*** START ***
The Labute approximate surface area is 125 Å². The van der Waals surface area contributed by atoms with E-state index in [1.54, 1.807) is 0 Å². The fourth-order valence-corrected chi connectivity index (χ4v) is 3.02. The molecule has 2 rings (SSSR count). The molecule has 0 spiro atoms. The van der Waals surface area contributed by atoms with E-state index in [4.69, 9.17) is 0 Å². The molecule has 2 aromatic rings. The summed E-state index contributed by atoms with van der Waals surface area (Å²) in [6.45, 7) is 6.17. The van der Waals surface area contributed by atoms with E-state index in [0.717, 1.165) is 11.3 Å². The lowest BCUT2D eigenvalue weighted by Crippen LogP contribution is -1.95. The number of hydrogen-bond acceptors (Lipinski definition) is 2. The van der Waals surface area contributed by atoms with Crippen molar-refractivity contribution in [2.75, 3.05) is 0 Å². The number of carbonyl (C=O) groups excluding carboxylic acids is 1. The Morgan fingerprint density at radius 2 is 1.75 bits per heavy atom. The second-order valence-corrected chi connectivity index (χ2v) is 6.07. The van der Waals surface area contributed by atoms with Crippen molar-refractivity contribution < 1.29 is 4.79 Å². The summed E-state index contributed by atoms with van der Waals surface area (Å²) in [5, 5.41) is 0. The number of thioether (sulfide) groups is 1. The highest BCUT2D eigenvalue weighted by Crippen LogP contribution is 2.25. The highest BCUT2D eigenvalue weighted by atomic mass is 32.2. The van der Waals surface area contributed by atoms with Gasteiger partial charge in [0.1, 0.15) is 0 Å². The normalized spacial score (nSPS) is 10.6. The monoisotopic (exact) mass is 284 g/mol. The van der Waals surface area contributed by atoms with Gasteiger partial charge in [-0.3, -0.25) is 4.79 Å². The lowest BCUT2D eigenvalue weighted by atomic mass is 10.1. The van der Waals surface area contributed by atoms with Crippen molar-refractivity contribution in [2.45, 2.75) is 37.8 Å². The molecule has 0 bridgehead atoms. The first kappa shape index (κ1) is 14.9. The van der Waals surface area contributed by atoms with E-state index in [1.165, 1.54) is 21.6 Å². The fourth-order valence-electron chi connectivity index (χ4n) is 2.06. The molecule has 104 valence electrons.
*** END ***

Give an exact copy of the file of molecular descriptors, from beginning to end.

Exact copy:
The Labute approximate surface area is 125 Å². The van der Waals surface area contributed by atoms with E-state index in [1.54, 1.807) is 0 Å². The fourth-order valence-corrected chi connectivity index (χ4v) is 3.02. The molecule has 2 rings (SSSR count). The molecule has 0 spiro atoms. The van der Waals surface area contributed by atoms with E-state index in [4.69, 9.17) is 0 Å². The molecule has 2 aromatic rings. The summed E-state index contributed by atoms with van der Waals surface area (Å²) in [6.45, 7) is 6.17. The van der Waals surface area contributed by atoms with E-state index in [0.717, 1.165) is 11.3 Å². The lowest BCUT2D eigenvalue weighted by Crippen LogP contribution is -1.95. The number of hydrogen-bond acceptors (Lipinski definition) is 2. The van der Waals surface area contributed by atoms with Crippen molar-refractivity contribution in [2.75, 3.05) is 0 Å². The number of carbonyl (C=O) groups excluding carboxylic acids is 1. The Morgan fingerprint density at radius 2 is 1.75 bits per heavy atom. The second-order valence-corrected chi connectivity index (χ2v) is 6.07. The van der Waals surface area contributed by atoms with Crippen molar-refractivity contribution < 1.29 is 4.79 Å². The summed E-state index contributed by atoms with van der Waals surface area (Å²) in [5, 5.41) is 0. The number of thioether (sulfide) groups is 1. The highest BCUT2D eigenvalue weighted by Crippen LogP contribution is 2.25. The highest BCUT2D eigenvalue weighted by atomic mass is 32.2. The van der Waals surface area contributed by atoms with Gasteiger partial charge in [0.1, 0.15) is 0 Å². The normalized spacial score (nSPS) is 10.6. The monoisotopic (exact) mass is 284 g/mol. The van der Waals surface area contributed by atoms with Gasteiger partial charge in [-0.3, -0.25) is 4.79 Å². The lowest BCUT2D eigenvalue weighted by atomic mass is 10.1. The van der Waals surface area contributed by atoms with Crippen molar-refractivity contribution in [2.45, 2.75) is 37.8 Å². The molecule has 0 bridgehead atoms. The first kappa shape index (κ1) is 14.9. The van der Waals surface area contributed by atoms with E-state index in [1.165, 1.54) is 21.6 Å². The fourth-order valence-electron chi connectivity index (χ4n) is 2.06. The molecule has 104 valence electrons.